'Don't wear too little but don't wear too much’ is how one could sum up Chechen women’s situation in terms of clothing. They are now obliged to wear a headscarf in official buildings but forbidden to wear a head covering that hides their forehead and their chin (as it would allegedly show sympathy with the Caucasian insurrection). For young women in particular, feeling that they have to cover up while remaining ‘sexy,’ the dress code puts them in a seemingly absurd position. But what does it tell us about their life?
While social pressures dictate Chechen women dress modesty, the women of Grozny still enjoy wearing bright colours.The first time I went to Chechnya I got it wrong, clothes-wise. Friends who had been there had told me to cover up, so my suitcase was full of dark, loose-fitting clothes. Little did I know.
Young women in Grozny like bright colours, bold prints, make-up, and very high heels. They also have a soft spot for exuberant accessorising – big earrings that say YSL, leather pochettes, glittery phone cases. They can't wear trousers, sleeveless tops, or short skirts, but they still often favour tight clothes. Looking good is very important, especially if you're young and unmarried.‘Have you ever watched The Stepford Wives?’ asked a cheerful young Chechen girl, as we browsed through dresses in a shop called Domodo. She continued: ‘Well, Chechen women are Stepford Wives. We're expected to be perfect, to do everything in the house and when the man comes home, to go: “here's a cookie honey.”’
Young women in Grozny like bright colours, bold prints, make-up and very high heels.
In Chechnya, the way women dress has been in the spotlight for years. After the brutal Second Chechen War and the access of Ramzan Kadyrov to power, the authorities engaged in a ‘virtue campaign’ for women – with the headscarf policy at its core. They enforced a compulsory dress code on women in public institutions, including schools, government offices and hospitals.
The slow evolution of prescribed dress codes has worked because women don't have any choice. Everyone here knows that the orders came from the central government and then trickled down. The restrictions on women's clothing are contrary to Russian law, but female students are aware that security guards won't let them into the university if they don't respect the dress code, while government workers know that they could lose their job. These rules are often referred to as the ‘modesty laws’, though they are in fact not enshrined in legislation and are unconstitutional.
The fiercest critic of the modesty laws, Natalia Estemirova, a leading researcher for the Memorial Human Rights Centre in Chechnya, was abducted and murdered in July 2009. A couple of months before, Ramzan Kadyrov had dismissed her from Grozny City Human Rights Council and threatened her, following the airing of an interview in which she criticised the headscarf policy. Her killers still haven't been identified.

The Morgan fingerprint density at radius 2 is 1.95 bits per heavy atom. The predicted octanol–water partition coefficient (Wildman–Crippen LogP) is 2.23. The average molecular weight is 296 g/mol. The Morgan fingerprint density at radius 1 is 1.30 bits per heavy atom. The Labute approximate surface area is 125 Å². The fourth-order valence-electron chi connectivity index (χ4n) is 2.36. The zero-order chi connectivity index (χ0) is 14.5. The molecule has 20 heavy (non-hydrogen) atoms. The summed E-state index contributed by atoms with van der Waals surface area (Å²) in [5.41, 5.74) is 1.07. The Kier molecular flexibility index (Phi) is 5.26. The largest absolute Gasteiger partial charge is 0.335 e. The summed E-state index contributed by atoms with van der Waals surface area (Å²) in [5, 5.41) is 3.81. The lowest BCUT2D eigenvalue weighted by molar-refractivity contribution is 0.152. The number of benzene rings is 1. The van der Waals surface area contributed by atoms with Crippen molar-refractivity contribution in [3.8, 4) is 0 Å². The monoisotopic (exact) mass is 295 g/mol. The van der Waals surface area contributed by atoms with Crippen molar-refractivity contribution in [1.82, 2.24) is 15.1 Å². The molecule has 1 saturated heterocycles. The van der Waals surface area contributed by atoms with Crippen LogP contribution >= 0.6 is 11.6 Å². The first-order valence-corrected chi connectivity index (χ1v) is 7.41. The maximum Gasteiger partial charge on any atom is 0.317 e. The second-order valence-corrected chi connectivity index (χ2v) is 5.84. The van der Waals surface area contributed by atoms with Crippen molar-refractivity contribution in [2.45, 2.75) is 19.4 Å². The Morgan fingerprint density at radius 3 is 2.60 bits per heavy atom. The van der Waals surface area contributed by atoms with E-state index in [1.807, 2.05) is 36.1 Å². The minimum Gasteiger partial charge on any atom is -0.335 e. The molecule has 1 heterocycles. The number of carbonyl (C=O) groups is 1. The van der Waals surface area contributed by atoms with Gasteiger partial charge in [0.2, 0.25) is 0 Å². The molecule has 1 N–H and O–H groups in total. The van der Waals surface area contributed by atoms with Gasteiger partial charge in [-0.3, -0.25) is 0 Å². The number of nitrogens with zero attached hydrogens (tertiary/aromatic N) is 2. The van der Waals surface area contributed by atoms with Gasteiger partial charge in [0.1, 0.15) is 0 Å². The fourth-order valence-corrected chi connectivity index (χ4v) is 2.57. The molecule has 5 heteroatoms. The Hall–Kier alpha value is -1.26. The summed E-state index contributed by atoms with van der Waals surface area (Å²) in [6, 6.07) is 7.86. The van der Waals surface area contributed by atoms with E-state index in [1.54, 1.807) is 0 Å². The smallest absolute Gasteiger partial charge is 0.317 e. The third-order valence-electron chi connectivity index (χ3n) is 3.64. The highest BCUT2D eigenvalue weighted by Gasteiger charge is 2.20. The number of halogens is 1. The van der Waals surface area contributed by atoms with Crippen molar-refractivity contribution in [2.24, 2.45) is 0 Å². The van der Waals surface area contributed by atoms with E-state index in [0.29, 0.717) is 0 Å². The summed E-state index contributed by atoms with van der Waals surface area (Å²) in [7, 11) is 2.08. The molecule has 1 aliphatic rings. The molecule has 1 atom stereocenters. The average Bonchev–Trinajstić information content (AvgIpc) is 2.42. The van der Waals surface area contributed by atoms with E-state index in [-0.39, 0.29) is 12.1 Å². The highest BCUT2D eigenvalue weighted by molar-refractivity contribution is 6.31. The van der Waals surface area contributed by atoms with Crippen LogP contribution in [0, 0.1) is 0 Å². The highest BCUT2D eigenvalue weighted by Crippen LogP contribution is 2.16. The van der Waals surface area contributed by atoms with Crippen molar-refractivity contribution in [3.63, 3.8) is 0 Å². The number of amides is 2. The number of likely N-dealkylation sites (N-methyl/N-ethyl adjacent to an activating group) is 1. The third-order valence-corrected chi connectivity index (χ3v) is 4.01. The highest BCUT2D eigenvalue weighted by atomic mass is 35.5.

The slow evolution of prescribed dress codes has worked because women don't have any choice.
Chechen women are often ambivalent about the dress code. I spoke to Layla, who remembers the whole evolution of restrictions on women's clothing, which happened while she was at university. ‘It started with the headscarf when I was a first-year student,’ she says, ‘and then it snowballed. I remember the first time I heard I needed to wear a headscarf to enter the building. There were lots of people outside and my girlfriend told me about it. I just didn't understand.’ By 2011, at the end of Layla's fifth year in college, women had to wear long sleeves and long skirts.
Clothes as performance
Even though dress codes have been invented and enforced by Kadyrov's government, many women have come to see them as being justified by Chechen traditions, a posteriori. ‘Chechen women always dressed modestly,’ says Khadija, a government worker. ‘Married women always covered their head. The traditional outfit for women consists of long sleeves and a long skirt.’ Young women don't remember Soviet times, when Chechen society was more secular and more mixed (when lots of non-Chechens lived in Grozny), and women had more freedom to choose the way they dressed.
Having to change throughout the day can be an interesting experiencet, an occasion to test the performative value of clothes. ‘Wearing a headscarf, long sleeves and a long skirt makes me behave in a different way,’ Khadija told me. ‘I'm more feminine. I can't run. It's actually very impractical for my work, but still, I got used to it.’ Assia, who is younger and remembers with fondness the time when she was able to dress the way she wanted because she lived in exile abroad during the second war, wears other clothes underneath her work clothes. She changes as soon as she leaves her office. ‘It's as if they were trying to kill all your personality,’ she says. ‘I feel like that, as if they were trying to kill me. I think choosing what to wear is our last freedom but they try to steal even that.’
‘It's as if they were trying to kill all your personality.’